This is demonstrably false. Even to make such a claim shows a serious lack of diligence.
 
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It’s called Managment 101. The boss is always to blame. Good or bad. Looks like bad management to me so stop making excuses for a poor actor. The whole team looks bad
Then good* thing Raja wasn't in charge of developing the drivers themselves then. I do remember a tweet from him which explicitly mentioned the person in charge of that and wishing them the best of luck. It* was another VP IIRC?

I'll try to find it; it was in a Tom's news piece as well.

EDIT: I couldn't find the tweet, but I did find this with the VP's name: https://www.tomshardware.com/news/intel-arc-gpu-driver-deadline-missed

It's Lisa Pearce. If someone needs, ehem, "disciplining", it's her.

Regards.
 
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bit_user

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initially it was supposed to also able to handle graphic related task but without being a GPU.
No, it was intended to be a full GPU. It even had hardware texture engines & ROPS.

if i remember correctly they once demo Quake 2 with RT on the chip.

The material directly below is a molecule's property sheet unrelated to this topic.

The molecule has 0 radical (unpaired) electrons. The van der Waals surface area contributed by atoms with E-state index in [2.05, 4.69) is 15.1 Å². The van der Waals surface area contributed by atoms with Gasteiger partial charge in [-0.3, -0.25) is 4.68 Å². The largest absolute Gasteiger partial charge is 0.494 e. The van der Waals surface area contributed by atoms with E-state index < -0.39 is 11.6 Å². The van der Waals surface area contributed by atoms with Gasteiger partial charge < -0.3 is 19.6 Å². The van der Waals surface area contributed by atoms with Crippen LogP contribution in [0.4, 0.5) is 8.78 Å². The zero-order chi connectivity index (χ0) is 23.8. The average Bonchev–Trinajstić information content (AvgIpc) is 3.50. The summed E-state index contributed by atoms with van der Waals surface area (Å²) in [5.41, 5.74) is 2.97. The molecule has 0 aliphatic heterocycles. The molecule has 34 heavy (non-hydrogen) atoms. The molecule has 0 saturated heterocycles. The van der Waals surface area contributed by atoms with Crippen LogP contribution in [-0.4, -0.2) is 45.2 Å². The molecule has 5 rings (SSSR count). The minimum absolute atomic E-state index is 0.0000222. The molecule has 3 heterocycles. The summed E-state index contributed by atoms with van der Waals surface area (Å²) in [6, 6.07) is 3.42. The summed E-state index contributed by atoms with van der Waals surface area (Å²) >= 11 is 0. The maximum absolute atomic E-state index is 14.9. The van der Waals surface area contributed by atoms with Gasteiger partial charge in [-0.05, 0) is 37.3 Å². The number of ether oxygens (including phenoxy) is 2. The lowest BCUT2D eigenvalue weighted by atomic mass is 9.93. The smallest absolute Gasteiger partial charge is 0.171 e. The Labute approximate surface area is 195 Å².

I think you're confusing the ray tracing stuff with another project at Intel, which started even earlier. Indeed, they did show ray tracing on Larrabee, but that was really a sideshow, probably while they worked on their Direct3D drivers for it.

it seems that intel BoD does not like that so they can Larrabee completely to compete with GPU in gaming workload and make it exclusive as a compute card in the form of Xeon Phi.
No, they killed it because it wasn't competitive with gaming GPUs of the day.

Xeon Phi actually end up being more successful than AMD Firepro when it comes to compute accelerator market adoption.
That's a low bar. It got cancelled because it couldn't compete with Nvidia's datacenter GPUs.
 

bit_user

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Is this the same firm that said that intel should go fabless and now intel is building fabs like crazy?